Daimler boss Dietzer Zetsche doesn't think Google is serious about actually building cars and is just investigating how people use vehicles. He said he sees opportunities to work with the search giant in the future but thinks there is a possibly antagonistic relationship when it comes to data privacy.
60 Minutes has a segment showing how the Software Innovation Division of the Defense Advanced Research Projects Agency hacks into a Chevrolet Impala through the Onstar telematics system and gains control of the vehicle while reporter Leslie Stahl is driving.
Infotainment Influx Taking Toll On Customers and Dealers Alike
You remember Rikk Wilde. The Chevrolet regional manager became an immediate sensation last fall when he stammered through his World Series presentation and invoked the now-famous "technology and stuff" catchphrase to describe the automaker's latest offerings. As it turns out, he's not the only car guy struggling to offer more specifics on the newest automotive technology.
Ford is getting serious about developing more sophisticated technology for its models, and to make things even better, the automaker is opening the new Research and Innovation Center Palo Alto in Silicon Valley. With a former Apple engineer as the center's technical head, the lab is focusing on five areas: connectivity, mobility, autonomous vehicles, customer experience and big data.
Latest infotainment system supports MirrorLink, Apple CarPlay and Google Android Auto
Volkswagen is going all out at CES 2015 to show off the future of automotive technology. The company thinks in the future that electric cars might be able to find charging stations by themselves and that gesture controls might be the next step in operating a vehicle. Besides the Golf R Touch concept, VW is debuting its next-gen MIB II infotainment system that supports MirrorLink, Apple CarPlay and Google Android Auto.
The automotive world is rapidly leaping into the next generation of infotainment systems. We already know that the CarPlay from Apple and Sync 3 from Ford based are on the way. Google showed off its future concept for Android Auto earlier this year and promised that it would be available by the end of 2014. That didn't happen, but the technology giant has put a tentative plan in place for its challenger in this crowded field.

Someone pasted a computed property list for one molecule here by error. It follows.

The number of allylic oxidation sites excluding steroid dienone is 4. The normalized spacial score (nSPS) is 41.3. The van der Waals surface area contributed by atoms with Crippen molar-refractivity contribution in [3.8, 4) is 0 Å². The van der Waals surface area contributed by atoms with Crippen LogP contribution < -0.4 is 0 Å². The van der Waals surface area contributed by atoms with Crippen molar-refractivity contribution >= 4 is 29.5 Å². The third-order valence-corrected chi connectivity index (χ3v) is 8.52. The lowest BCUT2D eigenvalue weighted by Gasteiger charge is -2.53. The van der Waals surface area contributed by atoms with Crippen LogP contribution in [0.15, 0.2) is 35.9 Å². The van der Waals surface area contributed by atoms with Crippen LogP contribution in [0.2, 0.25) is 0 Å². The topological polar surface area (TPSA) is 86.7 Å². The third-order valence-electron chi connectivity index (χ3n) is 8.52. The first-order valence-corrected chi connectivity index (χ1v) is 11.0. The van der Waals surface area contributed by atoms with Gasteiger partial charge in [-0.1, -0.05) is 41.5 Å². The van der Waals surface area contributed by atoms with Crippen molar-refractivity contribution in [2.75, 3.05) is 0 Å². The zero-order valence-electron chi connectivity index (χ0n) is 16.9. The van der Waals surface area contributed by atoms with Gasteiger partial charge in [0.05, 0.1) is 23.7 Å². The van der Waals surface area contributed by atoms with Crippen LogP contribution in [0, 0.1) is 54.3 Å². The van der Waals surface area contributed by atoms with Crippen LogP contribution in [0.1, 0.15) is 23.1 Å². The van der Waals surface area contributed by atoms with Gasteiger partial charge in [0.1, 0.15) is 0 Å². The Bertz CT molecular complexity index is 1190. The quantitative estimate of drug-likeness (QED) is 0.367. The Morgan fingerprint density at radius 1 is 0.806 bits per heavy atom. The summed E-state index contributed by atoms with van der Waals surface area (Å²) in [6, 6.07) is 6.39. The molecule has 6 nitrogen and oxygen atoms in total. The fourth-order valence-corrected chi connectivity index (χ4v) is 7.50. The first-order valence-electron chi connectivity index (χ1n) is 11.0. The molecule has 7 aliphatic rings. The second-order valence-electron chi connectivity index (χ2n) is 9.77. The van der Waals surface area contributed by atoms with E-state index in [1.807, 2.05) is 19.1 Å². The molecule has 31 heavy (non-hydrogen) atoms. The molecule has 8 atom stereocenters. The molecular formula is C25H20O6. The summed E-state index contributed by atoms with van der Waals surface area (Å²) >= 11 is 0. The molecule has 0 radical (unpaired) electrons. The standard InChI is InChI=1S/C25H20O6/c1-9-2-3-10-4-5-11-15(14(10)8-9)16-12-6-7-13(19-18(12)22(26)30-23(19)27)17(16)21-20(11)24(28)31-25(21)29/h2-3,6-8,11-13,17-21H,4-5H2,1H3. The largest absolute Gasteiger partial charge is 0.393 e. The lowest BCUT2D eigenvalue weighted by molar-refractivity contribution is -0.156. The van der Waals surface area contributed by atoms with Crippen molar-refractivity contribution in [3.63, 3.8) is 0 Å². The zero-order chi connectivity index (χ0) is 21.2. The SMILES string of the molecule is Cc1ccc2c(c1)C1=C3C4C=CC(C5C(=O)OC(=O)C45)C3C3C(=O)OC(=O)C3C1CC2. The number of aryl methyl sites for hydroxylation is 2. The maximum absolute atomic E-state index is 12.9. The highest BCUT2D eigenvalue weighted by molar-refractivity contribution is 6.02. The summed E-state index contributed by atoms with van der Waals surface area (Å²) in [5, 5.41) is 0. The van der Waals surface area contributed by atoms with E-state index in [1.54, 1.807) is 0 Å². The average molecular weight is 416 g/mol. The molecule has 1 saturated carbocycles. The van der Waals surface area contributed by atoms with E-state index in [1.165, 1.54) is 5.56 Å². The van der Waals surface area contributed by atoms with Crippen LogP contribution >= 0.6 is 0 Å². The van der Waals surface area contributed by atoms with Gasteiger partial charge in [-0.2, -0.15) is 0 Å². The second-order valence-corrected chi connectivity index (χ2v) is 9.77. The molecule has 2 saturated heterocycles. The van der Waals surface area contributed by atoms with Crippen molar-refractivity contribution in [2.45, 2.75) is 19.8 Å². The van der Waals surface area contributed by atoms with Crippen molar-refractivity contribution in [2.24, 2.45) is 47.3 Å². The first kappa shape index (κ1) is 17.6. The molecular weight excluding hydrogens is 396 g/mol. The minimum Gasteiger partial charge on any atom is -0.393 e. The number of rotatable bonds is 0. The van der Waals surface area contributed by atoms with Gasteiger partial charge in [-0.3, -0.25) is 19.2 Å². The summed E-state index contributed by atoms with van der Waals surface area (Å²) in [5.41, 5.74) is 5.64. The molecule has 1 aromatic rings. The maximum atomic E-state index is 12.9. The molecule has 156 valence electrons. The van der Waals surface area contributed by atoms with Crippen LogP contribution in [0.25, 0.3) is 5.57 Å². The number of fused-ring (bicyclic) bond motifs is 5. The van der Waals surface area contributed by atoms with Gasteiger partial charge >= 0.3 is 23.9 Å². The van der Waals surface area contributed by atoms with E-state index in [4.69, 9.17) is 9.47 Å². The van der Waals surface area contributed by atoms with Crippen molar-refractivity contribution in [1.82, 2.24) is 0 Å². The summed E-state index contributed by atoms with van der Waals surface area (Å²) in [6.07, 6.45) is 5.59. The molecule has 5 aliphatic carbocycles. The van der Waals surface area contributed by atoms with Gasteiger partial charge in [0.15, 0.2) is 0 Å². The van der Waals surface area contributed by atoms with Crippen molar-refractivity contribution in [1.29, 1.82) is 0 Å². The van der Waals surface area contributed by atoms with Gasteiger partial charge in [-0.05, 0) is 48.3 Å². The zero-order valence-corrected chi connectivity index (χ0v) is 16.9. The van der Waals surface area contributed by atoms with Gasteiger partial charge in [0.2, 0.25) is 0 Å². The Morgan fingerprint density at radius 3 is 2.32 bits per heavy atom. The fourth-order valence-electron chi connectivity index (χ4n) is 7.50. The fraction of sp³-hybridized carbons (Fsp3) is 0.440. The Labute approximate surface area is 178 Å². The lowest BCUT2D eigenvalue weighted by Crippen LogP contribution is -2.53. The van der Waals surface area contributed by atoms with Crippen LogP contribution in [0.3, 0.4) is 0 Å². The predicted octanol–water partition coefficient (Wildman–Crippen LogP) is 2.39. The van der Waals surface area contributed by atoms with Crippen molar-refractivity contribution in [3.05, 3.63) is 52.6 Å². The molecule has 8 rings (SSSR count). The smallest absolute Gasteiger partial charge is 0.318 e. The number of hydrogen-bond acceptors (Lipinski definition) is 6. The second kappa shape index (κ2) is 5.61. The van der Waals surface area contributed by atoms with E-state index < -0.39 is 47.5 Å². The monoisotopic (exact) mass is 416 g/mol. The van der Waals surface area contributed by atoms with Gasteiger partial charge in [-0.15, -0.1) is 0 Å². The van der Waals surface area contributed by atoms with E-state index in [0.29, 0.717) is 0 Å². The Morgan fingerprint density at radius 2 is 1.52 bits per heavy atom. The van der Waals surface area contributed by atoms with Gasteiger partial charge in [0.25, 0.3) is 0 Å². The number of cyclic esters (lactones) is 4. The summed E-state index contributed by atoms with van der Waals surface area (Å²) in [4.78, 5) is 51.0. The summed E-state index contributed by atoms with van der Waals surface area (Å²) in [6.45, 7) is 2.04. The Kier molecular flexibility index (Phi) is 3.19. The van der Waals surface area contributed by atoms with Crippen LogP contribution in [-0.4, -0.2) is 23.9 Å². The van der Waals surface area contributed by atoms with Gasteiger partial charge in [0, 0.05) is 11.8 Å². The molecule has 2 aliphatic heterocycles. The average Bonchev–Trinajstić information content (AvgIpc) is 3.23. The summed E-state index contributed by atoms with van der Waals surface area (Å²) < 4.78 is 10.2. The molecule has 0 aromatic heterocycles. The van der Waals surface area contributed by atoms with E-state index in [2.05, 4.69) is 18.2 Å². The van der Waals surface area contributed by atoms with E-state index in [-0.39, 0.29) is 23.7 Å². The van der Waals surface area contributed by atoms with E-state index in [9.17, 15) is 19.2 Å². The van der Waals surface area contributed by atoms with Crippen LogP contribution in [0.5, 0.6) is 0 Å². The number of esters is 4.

Hyundai has announced that it's bringing a new, smartphone-enabled infotainment system to the 2015 Consumer Electronics Show. Set to arrive on the brand's lower-end 2016 models, it will eventually be offered across the entry level range, and is compatible with both Apple CarPlay and Android Auto.
Jaguar and Land Rover are known for making highly covetable luxury, performance and off-road vehicles, but the British automakers are on a bit of a technology bent lately. Keen to show that it can not only keep up but lead the way when it comes to safety and convenience features, JLR has come out with two more systems to show the way forward.
MyFord Touch has been among the most widely disdained automotive infotainment systems on the market, practically since its introduction in 2010. Consumer Reports was among the most vocal critics, all but advocating its lynching by an angry mob armed with torches and pitchforks. Not surprisingly, then, after such a critical walloping, Ford has finally decided to say goodbye to the unloved tech, declaring the end of MyFord Touch branding in favor of Sync 3 for its upcoming, all-new system.
Cars fitted with the Apple CarPlay system should be in dealerships next year, available as a delayed option on the 2015 Hyundai Sonata and eventually expected to be available on Volvo, Mercedes-Benz and Ferrari vehicles. Google isn't that far behind with its Android Auto, and after Hyundai showed it off at the LA Auto Show, Google Developers used their Dev.Bytes program give us a better look at it.
In October the Association of Global Automakers and the Alliance of Automobile Manfuacturers informed the National Highway Traffic Safety Administration that they were working together on a set of privacy protection guidelines for drivers. The privacy concerns the data collected by modern automobiles, like vehicle location, biometrics or infotainment usage, that automakers use to "enable a better overall driving experience." Even though the information is anonymized, the fear is that – wit
Dodge dropped a 707-horsepower bomb on us this year, by way of the supercharged, 6.2-liter Hellcat V8 engine found under the hood of the 2015 Challenger coupe and Charger sedan. That's an absolute ton of power, and no matter how well-heeled a driver you may be, these Hellcat models demand respect in order to be tamed. But don't worry, Dodge has your back. Enter, the SRT Performance Pages.
For 2015, the Chevrolet Corvette Stingray gained a novel piece of high-performance technology: The Performance Data Recorder. This trick system combines video from a front-mounted camera with in-car data and GPS information to help drivers record and study their lap times, complete with data overlays. While it's a clever tool for track days, it's also finding popularity as a built-in dash cam of sorts. To this point, the technology has been a Corvette exclusive, but General Motors' executive vic
Well, this certainly looks like a concept, doesn't it? From the wide, portal-esque door opeings to the boattail rear window design, there's just so much about the Infiniti Q80 Inspiration that looks like it would never actually reach production that we're impressed the automaker had the gumption to put the machine together and show it off at the 2014 Paris Motor Show.